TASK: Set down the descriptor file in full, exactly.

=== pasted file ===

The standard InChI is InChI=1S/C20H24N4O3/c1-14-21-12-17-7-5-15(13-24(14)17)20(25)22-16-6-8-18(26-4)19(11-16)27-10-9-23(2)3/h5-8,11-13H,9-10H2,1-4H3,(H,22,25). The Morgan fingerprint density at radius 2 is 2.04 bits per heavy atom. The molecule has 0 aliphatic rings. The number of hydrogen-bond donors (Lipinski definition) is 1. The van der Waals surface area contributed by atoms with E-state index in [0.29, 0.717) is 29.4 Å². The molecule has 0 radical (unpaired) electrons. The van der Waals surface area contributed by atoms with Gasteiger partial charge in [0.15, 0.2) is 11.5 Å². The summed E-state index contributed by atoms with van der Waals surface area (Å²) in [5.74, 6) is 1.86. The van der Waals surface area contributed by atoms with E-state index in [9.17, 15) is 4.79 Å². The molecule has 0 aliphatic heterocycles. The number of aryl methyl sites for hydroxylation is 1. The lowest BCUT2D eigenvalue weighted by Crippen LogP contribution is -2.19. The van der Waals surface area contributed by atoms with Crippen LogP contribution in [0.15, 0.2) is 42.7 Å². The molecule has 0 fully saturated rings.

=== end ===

The standard InChI is InChI=1S/C20H24N4O3/c1-14-21-12-17-7-5-15(13-24(14)17)20(25)22-16-6-8-18(26-4)19(11-16)27-10-9-23(2)3/h5-8,11-13H,9-10H2,1-4H3,(H,22,25). The Morgan fingerprint density at radius 2 is 2.04 bits per heavy atom. The molecule has 0 aliphatic rings. The number of hydrogen-bond donors (Lipinski definition) is 1. The van der Waals surface area contributed by atoms with E-state index in [0.29, 0.717) is 29.4 Å². The molecule has 0 radical (unpaired) electrons. The van der Waals surface area contributed by atoms with Gasteiger partial charge in [0.15, 0.2) is 11.5 Å². The summed E-state index contributed by atoms with van der Waals surface area (Å²) in [5.74, 6) is 1.86. The van der Waals surface area contributed by atoms with E-state index in [9.17, 15) is 4.79 Å². The molecule has 0 aliphatic heterocycles. The number of aryl methyl sites for hydroxylation is 1. The lowest BCUT2D eigenvalue weighted by Crippen LogP contribution is -2.19. The van der Waals surface area contributed by atoms with Crippen LogP contribution in [0.15, 0.2) is 42.7 Å². The molecule has 0 fully saturated rings.